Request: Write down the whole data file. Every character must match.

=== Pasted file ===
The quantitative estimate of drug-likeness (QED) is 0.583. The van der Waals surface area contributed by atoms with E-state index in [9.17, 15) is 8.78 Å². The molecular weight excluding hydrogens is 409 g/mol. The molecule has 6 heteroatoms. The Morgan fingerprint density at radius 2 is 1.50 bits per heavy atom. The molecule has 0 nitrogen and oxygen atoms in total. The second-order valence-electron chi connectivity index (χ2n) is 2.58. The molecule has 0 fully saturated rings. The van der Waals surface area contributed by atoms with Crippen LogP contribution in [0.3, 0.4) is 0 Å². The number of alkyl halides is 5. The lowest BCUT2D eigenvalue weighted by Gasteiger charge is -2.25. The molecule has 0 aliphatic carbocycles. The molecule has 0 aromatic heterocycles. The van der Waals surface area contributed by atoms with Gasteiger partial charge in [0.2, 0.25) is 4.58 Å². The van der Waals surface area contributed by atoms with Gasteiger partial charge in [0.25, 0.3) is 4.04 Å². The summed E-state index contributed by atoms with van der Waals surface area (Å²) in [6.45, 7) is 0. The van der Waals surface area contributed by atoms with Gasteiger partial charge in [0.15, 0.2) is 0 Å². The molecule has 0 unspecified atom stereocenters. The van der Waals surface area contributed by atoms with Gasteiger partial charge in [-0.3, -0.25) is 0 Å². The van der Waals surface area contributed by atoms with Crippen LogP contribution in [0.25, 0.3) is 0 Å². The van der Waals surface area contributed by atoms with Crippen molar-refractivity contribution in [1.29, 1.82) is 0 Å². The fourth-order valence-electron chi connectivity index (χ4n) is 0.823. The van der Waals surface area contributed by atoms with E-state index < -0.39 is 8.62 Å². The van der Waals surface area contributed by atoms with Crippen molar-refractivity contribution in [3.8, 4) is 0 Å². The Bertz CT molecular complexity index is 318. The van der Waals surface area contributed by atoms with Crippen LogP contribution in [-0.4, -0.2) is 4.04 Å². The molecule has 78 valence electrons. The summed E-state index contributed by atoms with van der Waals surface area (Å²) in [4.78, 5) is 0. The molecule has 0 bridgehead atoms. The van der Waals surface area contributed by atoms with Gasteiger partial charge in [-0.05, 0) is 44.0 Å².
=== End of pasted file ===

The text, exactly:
The quantitative estimate of drug-likeness (QED) is 0.583. The van der Waals surface area contributed by atoms with E-state index in [9.17, 15) is 8.78 Å². The molecular weight excluding hydrogens is 409 g/mol. The molecule has 6 heteroatoms. The Morgan fingerprint density at radius 2 is 1.50 bits per heavy atom. The molecule has 0 nitrogen and oxygen atoms in total. The second-order valence-electron chi connectivity index (χ2n) is 2.58. The molecule has 0 fully saturated rings. The van der Waals surface area contributed by atoms with Crippen LogP contribution in [0.3, 0.4) is 0 Å². The number of alkyl halides is 5. The lowest BCUT2D eigenvalue weighted by Gasteiger charge is -2.25. The molecule has 0 aliphatic carbocycles. The molecule has 0 aromatic heterocycles. The van der Waals surface area contributed by atoms with Gasteiger partial charge in [0.2, 0.25) is 4.58 Å². The van der Waals surface area contributed by atoms with Gasteiger partial charge in [0.25, 0.3) is 4.04 Å². The summed E-state index contributed by atoms with van der Waals surface area (Å²) in [6.45, 7) is 0. The van der Waals surface area contributed by atoms with Gasteiger partial charge in [0.15, 0.2) is 0 Å². The molecule has 0 unspecified atom stereocenters. The van der Waals surface area contributed by atoms with Gasteiger partial charge in [-0.3, -0.25) is 0 Å². The van der Waals surface area contributed by atoms with Crippen LogP contribution in [0.25, 0.3) is 0 Å². The van der Waals surface area contributed by atoms with Crippen molar-refractivity contribution in [1.29, 1.82) is 0 Å². The fourth-order valence-electron chi connectivity index (χ4n) is 0.823. The van der Waals surface area contributed by atoms with E-state index < -0.39 is 8.62 Å². The van der Waals surface area contributed by atoms with Crippen molar-refractivity contribution in [3.8, 4) is 0 Å². The Bertz CT molecular complexity index is 318. The van der Waals surface area contributed by atoms with Crippen LogP contribution in [-0.4, -0.2) is 4.04 Å². The molecule has 78 valence electrons. The summed E-state index contributed by atoms with van der Waals surface area (Å²) in [4.78, 5) is 0. The molecule has 0 bridgehead atoms. The van der Waals surface area contributed by atoms with Gasteiger partial charge in [-0.05, 0) is 44.0 Å².